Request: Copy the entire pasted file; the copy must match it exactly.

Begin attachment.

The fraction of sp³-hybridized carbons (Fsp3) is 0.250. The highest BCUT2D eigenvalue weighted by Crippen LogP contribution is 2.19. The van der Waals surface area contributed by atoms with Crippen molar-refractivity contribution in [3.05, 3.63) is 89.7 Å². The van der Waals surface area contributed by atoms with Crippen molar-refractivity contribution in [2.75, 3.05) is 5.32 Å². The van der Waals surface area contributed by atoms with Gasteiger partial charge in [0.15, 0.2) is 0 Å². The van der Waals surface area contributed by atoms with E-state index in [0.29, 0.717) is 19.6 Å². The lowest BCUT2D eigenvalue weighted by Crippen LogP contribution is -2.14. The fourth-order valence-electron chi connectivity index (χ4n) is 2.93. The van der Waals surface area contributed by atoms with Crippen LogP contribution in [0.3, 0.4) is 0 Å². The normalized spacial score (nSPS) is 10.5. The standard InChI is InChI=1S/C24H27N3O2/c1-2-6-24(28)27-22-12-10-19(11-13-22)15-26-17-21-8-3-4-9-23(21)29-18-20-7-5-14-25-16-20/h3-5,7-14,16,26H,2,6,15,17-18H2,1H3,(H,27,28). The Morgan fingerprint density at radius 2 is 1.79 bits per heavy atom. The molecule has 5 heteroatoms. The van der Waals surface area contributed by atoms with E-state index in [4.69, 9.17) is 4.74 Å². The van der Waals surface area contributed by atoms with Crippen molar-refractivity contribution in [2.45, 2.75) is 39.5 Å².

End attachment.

The fraction of sp³-hybridized carbons (Fsp3) is 0.250. The highest BCUT2D eigenvalue weighted by Crippen LogP contribution is 2.19. The van der Waals surface area contributed by atoms with Crippen molar-refractivity contribution in [3.05, 3.63) is 89.7 Å². The van der Waals surface area contributed by atoms with Crippen molar-refractivity contribution in [2.75, 3.05) is 5.32 Å². The van der Waals surface area contributed by atoms with Gasteiger partial charge in [0.15, 0.2) is 0 Å². The van der Waals surface area contributed by atoms with E-state index in [0.29, 0.717) is 19.6 Å². The lowest BCUT2D eigenvalue weighted by Crippen LogP contribution is -2.14. The fourth-order valence-electron chi connectivity index (χ4n) is 2.93. The van der Waals surface area contributed by atoms with Crippen LogP contribution in [0.3, 0.4) is 0 Å². The normalized spacial score (nSPS) is 10.5. The standard InChI is InChI=1S/C24H27N3O2/c1-2-6-24(28)27-22-12-10-19(11-13-22)15-26-17-21-8-3-4-9-23(21)29-18-20-7-5-14-25-16-20/h3-5,7-14,16,26H,2,6,15,17-18H2,1H3,(H,27,28). The Morgan fingerprint density at radius 2 is 1.79 bits per heavy atom. The molecule has 5 heteroatoms. The van der Waals surface area contributed by atoms with E-state index in [4.69, 9.17) is 4.74 Å². The van der Waals surface area contributed by atoms with Crippen molar-refractivity contribution in [2.45, 2.75) is 39.5 Å².